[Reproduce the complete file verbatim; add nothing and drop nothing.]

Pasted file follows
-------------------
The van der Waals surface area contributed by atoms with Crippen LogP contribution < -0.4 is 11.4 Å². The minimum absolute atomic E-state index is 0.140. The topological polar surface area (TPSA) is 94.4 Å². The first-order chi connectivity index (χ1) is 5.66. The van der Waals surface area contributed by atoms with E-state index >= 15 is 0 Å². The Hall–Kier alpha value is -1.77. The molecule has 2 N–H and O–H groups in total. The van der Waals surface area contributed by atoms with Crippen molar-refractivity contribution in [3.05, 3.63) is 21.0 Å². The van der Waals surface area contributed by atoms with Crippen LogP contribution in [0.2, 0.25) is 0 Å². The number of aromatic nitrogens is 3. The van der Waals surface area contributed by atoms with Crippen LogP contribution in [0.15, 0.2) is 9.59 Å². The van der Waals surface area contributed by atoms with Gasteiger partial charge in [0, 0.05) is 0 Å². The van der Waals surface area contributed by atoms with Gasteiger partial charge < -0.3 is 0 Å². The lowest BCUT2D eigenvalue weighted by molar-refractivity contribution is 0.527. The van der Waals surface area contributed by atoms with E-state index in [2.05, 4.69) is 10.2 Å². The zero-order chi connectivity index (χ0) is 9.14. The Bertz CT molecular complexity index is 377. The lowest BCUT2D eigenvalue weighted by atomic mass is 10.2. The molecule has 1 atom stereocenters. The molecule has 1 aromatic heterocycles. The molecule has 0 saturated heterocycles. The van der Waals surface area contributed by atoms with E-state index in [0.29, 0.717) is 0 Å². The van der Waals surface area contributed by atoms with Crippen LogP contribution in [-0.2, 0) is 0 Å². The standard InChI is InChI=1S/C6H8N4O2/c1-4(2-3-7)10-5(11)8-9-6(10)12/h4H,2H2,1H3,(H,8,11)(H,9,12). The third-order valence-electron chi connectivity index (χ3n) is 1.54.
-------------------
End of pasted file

The van der Waals surface area contributed by atoms with Crippen LogP contribution < -0.4 is 11.4 Å². The minimum absolute atomic E-state index is 0.140. The topological polar surface area (TPSA) is 94.4 Å². The first-order chi connectivity index (χ1) is 5.66. The van der Waals surface area contributed by atoms with E-state index >= 15 is 0 Å². The Hall–Kier alpha value is -1.77. The molecule has 2 N–H and O–H groups in total. The van der Waals surface area contributed by atoms with Crippen molar-refractivity contribution in [3.05, 3.63) is 21.0 Å². The van der Waals surface area contributed by atoms with Crippen LogP contribution in [0.2, 0.25) is 0 Å². The number of aromatic nitrogens is 3. The van der Waals surface area contributed by atoms with Crippen LogP contribution in [0.15, 0.2) is 9.59 Å². The van der Waals surface area contributed by atoms with Gasteiger partial charge in [0, 0.05) is 0 Å². The van der Waals surface area contributed by atoms with Gasteiger partial charge < -0.3 is 0 Å². The lowest BCUT2D eigenvalue weighted by molar-refractivity contribution is 0.527. The van der Waals surface area contributed by atoms with E-state index in [2.05, 4.69) is 10.2 Å². The zero-order chi connectivity index (χ0) is 9.14. The Bertz CT molecular complexity index is 377. The lowest BCUT2D eigenvalue weighted by atomic mass is 10.2. The molecule has 1 atom stereocenters. The molecule has 1 aromatic heterocycles. The molecule has 0 saturated heterocycles. The van der Waals surface area contributed by atoms with E-state index in [0.29, 0.717) is 0 Å². The van der Waals surface area contributed by atoms with Crippen LogP contribution in [-0.2, 0) is 0 Å². The standard InChI is InChI=1S/C6H8N4O2/c1-4(2-3-7)10-5(11)8-9-6(10)12/h4H,2H2,1H3,(H,8,11)(H,9,12). The third-order valence-electron chi connectivity index (χ3n) is 1.54.